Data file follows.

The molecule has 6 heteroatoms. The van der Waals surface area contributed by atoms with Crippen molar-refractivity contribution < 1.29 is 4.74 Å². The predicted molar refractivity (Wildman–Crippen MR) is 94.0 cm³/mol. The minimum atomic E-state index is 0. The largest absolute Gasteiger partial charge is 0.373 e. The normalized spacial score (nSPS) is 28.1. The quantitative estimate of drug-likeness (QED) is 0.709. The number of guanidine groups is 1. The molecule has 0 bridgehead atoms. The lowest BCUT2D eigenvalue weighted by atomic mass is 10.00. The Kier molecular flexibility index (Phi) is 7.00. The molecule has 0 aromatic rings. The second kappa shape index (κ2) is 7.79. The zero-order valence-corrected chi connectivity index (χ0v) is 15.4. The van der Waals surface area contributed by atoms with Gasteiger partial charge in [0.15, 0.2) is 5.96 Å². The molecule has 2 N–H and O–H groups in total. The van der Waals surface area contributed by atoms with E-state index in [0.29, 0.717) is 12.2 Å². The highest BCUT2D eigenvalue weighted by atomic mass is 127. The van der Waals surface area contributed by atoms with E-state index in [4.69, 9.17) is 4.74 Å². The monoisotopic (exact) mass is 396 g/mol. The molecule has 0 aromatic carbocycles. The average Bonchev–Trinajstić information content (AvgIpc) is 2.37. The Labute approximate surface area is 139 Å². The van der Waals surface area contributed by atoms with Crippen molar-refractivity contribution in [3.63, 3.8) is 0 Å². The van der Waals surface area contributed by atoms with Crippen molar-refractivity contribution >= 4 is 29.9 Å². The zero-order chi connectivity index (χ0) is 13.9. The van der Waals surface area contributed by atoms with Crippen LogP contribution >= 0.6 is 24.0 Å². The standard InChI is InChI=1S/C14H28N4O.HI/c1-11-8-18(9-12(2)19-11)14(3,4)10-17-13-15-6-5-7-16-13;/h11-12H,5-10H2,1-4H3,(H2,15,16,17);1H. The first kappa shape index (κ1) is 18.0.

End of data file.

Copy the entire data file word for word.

The molecule has 6 heteroatoms. The van der Waals surface area contributed by atoms with Crippen molar-refractivity contribution < 1.29 is 4.74 Å². The predicted molar refractivity (Wildman–Crippen MR) is 94.0 cm³/mol. The minimum atomic E-state index is 0. The largest absolute Gasteiger partial charge is 0.373 e. The normalized spacial score (nSPS) is 28.1. The quantitative estimate of drug-likeness (QED) is 0.709. The number of guanidine groups is 1. The molecule has 0 bridgehead atoms. The lowest BCUT2D eigenvalue weighted by atomic mass is 10.00. The Kier molecular flexibility index (Phi) is 7.00. The molecule has 0 aromatic rings. The second kappa shape index (κ2) is 7.79. The zero-order valence-corrected chi connectivity index (χ0v) is 15.4. The van der Waals surface area contributed by atoms with Gasteiger partial charge in [0.15, 0.2) is 5.96 Å². The molecule has 2 N–H and O–H groups in total. The van der Waals surface area contributed by atoms with E-state index in [0.29, 0.717) is 12.2 Å². The highest BCUT2D eigenvalue weighted by atomic mass is 127. The van der Waals surface area contributed by atoms with E-state index in [4.69, 9.17) is 4.74 Å². The monoisotopic (exact) mass is 396 g/mol. The molecule has 0 aromatic carbocycles. The average Bonchev–Trinajstić information content (AvgIpc) is 2.37. The Labute approximate surface area is 139 Å². The van der Waals surface area contributed by atoms with Crippen molar-refractivity contribution in [3.63, 3.8) is 0 Å². The van der Waals surface area contributed by atoms with Crippen molar-refractivity contribution >= 4 is 29.9 Å². The zero-order chi connectivity index (χ0) is 13.9. The van der Waals surface area contributed by atoms with Crippen LogP contribution >= 0.6 is 24.0 Å². The standard InChI is InChI=1S/C14H28N4O.HI/c1-11-8-18(9-12(2)19-11)14(3,4)10-17-13-15-6-5-7-16-13;/h11-12H,5-10H2,1-4H3,(H2,15,16,17);1H. The first kappa shape index (κ1) is 18.0.